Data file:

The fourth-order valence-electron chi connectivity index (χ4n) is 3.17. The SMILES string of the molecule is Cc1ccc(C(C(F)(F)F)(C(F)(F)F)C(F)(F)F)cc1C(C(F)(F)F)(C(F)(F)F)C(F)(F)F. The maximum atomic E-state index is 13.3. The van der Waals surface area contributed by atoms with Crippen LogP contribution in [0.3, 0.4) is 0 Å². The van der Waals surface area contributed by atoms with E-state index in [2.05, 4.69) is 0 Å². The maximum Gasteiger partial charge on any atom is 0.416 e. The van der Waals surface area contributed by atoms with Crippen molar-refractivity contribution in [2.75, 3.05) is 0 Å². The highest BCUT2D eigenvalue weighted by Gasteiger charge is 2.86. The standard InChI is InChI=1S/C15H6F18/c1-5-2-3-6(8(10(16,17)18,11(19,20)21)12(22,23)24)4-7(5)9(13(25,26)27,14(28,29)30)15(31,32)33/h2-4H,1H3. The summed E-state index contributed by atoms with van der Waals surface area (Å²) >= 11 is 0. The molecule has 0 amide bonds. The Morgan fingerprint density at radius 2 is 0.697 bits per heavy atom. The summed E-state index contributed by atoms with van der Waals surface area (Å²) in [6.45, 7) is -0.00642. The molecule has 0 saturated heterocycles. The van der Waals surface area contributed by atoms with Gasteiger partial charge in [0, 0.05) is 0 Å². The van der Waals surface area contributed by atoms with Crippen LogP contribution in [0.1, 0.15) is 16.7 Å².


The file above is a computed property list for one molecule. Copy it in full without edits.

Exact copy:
The fourth-order valence-electron chi connectivity index (χ4n) is 3.17. The SMILES string of the molecule is Cc1ccc(C(C(F)(F)F)(C(F)(F)F)C(F)(F)F)cc1C(C(F)(F)F)(C(F)(F)F)C(F)(F)F. The maximum atomic E-state index is 13.3. The van der Waals surface area contributed by atoms with Crippen LogP contribution in [0.3, 0.4) is 0 Å². The van der Waals surface area contributed by atoms with E-state index in [2.05, 4.69) is 0 Å². The maximum Gasteiger partial charge on any atom is 0.416 e. The van der Waals surface area contributed by atoms with Crippen molar-refractivity contribution in [2.75, 3.05) is 0 Å². The highest BCUT2D eigenvalue weighted by Gasteiger charge is 2.86. The standard InChI is InChI=1S/C15H6F18/c1-5-2-3-6(8(10(16,17)18,11(19,20)21)12(22,23)24)4-7(5)9(13(25,26)27,14(28,29)30)15(31,32)33/h2-4H,1H3. The summed E-state index contributed by atoms with van der Waals surface area (Å²) >= 11 is 0. The molecule has 0 amide bonds. The Morgan fingerprint density at radius 2 is 0.697 bits per heavy atom. The summed E-state index contributed by atoms with van der Waals surface area (Å²) in [6.45, 7) is -0.00642. The molecule has 0 saturated heterocycles. The van der Waals surface area contributed by atoms with Gasteiger partial charge in [0, 0.05) is 0 Å². The van der Waals surface area contributed by atoms with Crippen LogP contribution in [0.1, 0.15) is 16.7 Å².